Blockchain: “not solution to 90 percent of problems”, warns expert

Blockchain: “not solution to 90 percent of problems”, warns expert

Blockchain specialist Denis Baranov, principal consultant at consultancy group DataArt, has warned the UK’s Institute of Directors of the dangers of jumping on the blockchain bandwagon.

“In about 90 per cent of cases, blockchain is not the solution for an individual company or organisation, and there is a better answer,” he said.

While the distributed ledger technology could have a transformative effect on some processes, it would be dangerous to follow the hype and jump onboard for the wrong reasons, he added.

IoD meets the IoT

Denis Baranov

Baranov was a panellist at an IoD event in London this week, Volatile cryptocurrency and game-changing blockchain: What does the future hold?, moderated by broadcaster and technology journalist David McClelland.

The discussion presented an uncertain outlook for cryptocurrency in its current form, but sent a strong message that blockchain is “coming of age” for a range of business applications.

Despite that, Baranov – an early blockchain innovator and consultant to industry – warned against falling for AI-style hype and making big strategic errors as a result.

“We already have big data and many solutions,” Baranov said. “Just as with AI, where lots of people said, ‘Our company should get some AI because everyone is getting AI’, when it often isn’t the appropriate solution, some are now saying ‘Blockchain, I must get some blockchain’ because everyone has it.

In about 90 per cent of cases blockchain is not the solution for an individual company or organisation, and there is a better answer.

“However, for 10 percent, blockchain makes perfect sense and is a powerful addition, creating transparency, accountability and huge competitive advantage. The key is knowing what this technology is, does, and can do.”

Blockchain doesn’t play well

Baranov explained that, as a distributed technology, blockchain does not work well in isolation, adding that, “blockchain is a community.”

On data aggregation as a barrier against the use of blockchain technology, Baranov said that, in many cases, a hybrid technology that incorporates blockchain is the best solution, bypassing the issues created by the attachment of heavy data loads.

Read Internet of Business’ own, equally cautious, report on blockchain applications here: IoT 101: How blockchain will transform manufacturing and supply chains.

Baranov emphasised the importance of starting the decision-making process with an examination of the business case, rather than bringing in the technology for the sake of it – as many organisations have done with AI.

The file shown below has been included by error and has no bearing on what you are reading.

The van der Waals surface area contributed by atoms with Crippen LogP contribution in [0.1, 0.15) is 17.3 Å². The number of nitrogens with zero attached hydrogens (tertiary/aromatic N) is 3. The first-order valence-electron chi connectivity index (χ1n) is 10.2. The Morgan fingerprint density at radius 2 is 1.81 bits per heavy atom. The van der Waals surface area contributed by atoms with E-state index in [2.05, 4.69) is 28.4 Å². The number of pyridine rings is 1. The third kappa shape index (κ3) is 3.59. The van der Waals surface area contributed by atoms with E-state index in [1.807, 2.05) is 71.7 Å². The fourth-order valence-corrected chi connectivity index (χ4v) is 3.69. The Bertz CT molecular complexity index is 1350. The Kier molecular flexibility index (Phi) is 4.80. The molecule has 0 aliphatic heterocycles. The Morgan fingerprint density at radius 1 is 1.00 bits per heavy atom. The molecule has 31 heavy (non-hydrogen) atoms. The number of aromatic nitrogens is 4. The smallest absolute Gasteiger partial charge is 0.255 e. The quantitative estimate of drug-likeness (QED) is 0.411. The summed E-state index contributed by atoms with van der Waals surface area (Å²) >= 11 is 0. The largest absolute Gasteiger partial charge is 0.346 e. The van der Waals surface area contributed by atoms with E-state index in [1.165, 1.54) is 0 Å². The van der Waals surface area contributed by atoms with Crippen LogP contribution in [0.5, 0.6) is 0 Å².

• Also on the panel was cryptocurrency consultant Matthew Baldock of Portsmouth Crypto. He explained that cryptocurrency is only anonymous in theory, as blockchain makes it both traceable and accountable. He added that the Bitcoin Lightning Network – which has gone live this week after beta testing – is highly controversial in the crypto community and “generally disliked”.

• Jonathan Beddoes, co-founder of Giftcoin, a blockchain start-up that aims to enhance transparency and trust in charities, presented the ICO (Initial Coin Offering) that his company will be making soon.

Internet of Business says

We have published a number of in-depth reports recently on both blockchain and cryptocurrencies. The strong theme in all of these is to compare the hype – and, in some cases, the lack of common sense among blockchain/crypto evangelists – with the technologies’ real-world impacts, such as processing power, energy, and basic physics.

But at the same time, we are clear about the technologies’ potential value, their advantages, and their future at the core of the Internet of Things – and share some inspiring examples.

As is the case with AI, blockchain and crypto present unique challenges, which set them apart from other waves of technology innovation, such as cloud services or mobility. Just as AI challenges traditional notions of accountability and responsibility, so blockchain and crypto shine a light on longstanding concepts such as value and trust.

In some cases, they propose a better alternative to systems that have become corrupt and abused over decades – even centuries. But at the same time, they need to be anchored in the real world of physics, value, time, and good sense.

As ever with new technology: put strategic business need first, and technology second.

Read more: IoT 101: How blockchain will transform manufacturing and supply chains

Read more: Cryptocurrencies failing, claims Bank of England. But is it right?

Read more: Qarnot QC1: An IoT heater that mines for cryptocurrency. Hot idea?

Read more: IoT firm deploys blockchain to transform pharmaceutical shipments

Read more: Opinion: Use blockchain to build a global data commons


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Chris Middleton
Chris Middleton is former editor of Internet of Business, and now a key contributor to the title. He specialises in robotics, AI, the IoT, blockchain, and technology strategy. He is also former editor of Computing, Computer Business Review, and Professional Outsourcing, among others, and is a contributing editor to Diginomica, Computing, and Hack & Craft News. Over the years, he has also written for Computer Weekly, The Guardian, The Times, PC World, I-CIO, V3, The Inquirer, and Blockchain News, among many others. He is an acknowledged robotics expert who has appeared on BBC TV and radio, ITN, and Talk Radio, and is probably the only tech journalist in the UK to own a number of humanoid robots, which he hires out to events, exhibitions, universities, and schools. Chris has also chaired conferences on robotics, AI, IoT investment, digital marketing, blockchain, and space technologies, and has spoken at numerous other events.